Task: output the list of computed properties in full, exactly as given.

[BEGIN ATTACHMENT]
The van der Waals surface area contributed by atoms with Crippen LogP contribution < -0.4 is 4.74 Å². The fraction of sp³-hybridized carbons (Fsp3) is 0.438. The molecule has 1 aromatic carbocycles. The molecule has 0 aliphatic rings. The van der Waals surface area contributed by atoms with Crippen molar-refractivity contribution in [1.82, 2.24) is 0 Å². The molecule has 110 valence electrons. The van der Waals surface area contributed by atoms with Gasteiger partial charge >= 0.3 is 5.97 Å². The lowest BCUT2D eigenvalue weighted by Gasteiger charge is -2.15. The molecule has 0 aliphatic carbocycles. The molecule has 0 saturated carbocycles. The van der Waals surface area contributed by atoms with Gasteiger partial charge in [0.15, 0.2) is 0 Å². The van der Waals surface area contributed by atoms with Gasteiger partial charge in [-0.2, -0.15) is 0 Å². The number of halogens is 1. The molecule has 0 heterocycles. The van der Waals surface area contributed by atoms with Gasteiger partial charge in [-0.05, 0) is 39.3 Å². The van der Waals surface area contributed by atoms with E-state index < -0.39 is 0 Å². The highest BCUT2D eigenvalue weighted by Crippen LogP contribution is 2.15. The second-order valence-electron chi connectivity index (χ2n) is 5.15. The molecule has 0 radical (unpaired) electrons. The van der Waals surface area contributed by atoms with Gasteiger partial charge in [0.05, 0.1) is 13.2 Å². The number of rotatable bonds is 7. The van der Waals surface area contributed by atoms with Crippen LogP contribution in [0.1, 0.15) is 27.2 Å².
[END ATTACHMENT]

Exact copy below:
The van der Waals surface area contributed by atoms with Crippen LogP contribution < -0.4 is 4.74 Å². The fraction of sp³-hybridized carbons (Fsp3) is 0.438. The molecule has 1 aromatic carbocycles. The molecule has 0 aliphatic rings. The van der Waals surface area contributed by atoms with Crippen molar-refractivity contribution in [1.82, 2.24) is 0 Å². The molecule has 110 valence electrons. The van der Waals surface area contributed by atoms with Gasteiger partial charge >= 0.3 is 5.97 Å². The lowest BCUT2D eigenvalue weighted by Gasteiger charge is -2.15. The molecule has 0 aliphatic carbocycles. The molecule has 0 saturated carbocycles. The van der Waals surface area contributed by atoms with Gasteiger partial charge in [0.15, 0.2) is 0 Å². The van der Waals surface area contributed by atoms with Gasteiger partial charge in [-0.2, -0.15) is 0 Å². The number of halogens is 1. The molecule has 0 heterocycles. The van der Waals surface area contributed by atoms with Gasteiger partial charge in [-0.05, 0) is 39.3 Å². The van der Waals surface area contributed by atoms with E-state index < -0.39 is 0 Å². The highest BCUT2D eigenvalue weighted by Crippen LogP contribution is 2.15. The second-order valence-electron chi connectivity index (χ2n) is 5.15. The molecule has 0 radical (unpaired) electrons. The van der Waals surface area contributed by atoms with Gasteiger partial charge in [0.05, 0.1) is 13.2 Å². The number of rotatable bonds is 7. The van der Waals surface area contributed by atoms with Crippen LogP contribution in [0.1, 0.15) is 27.2 Å².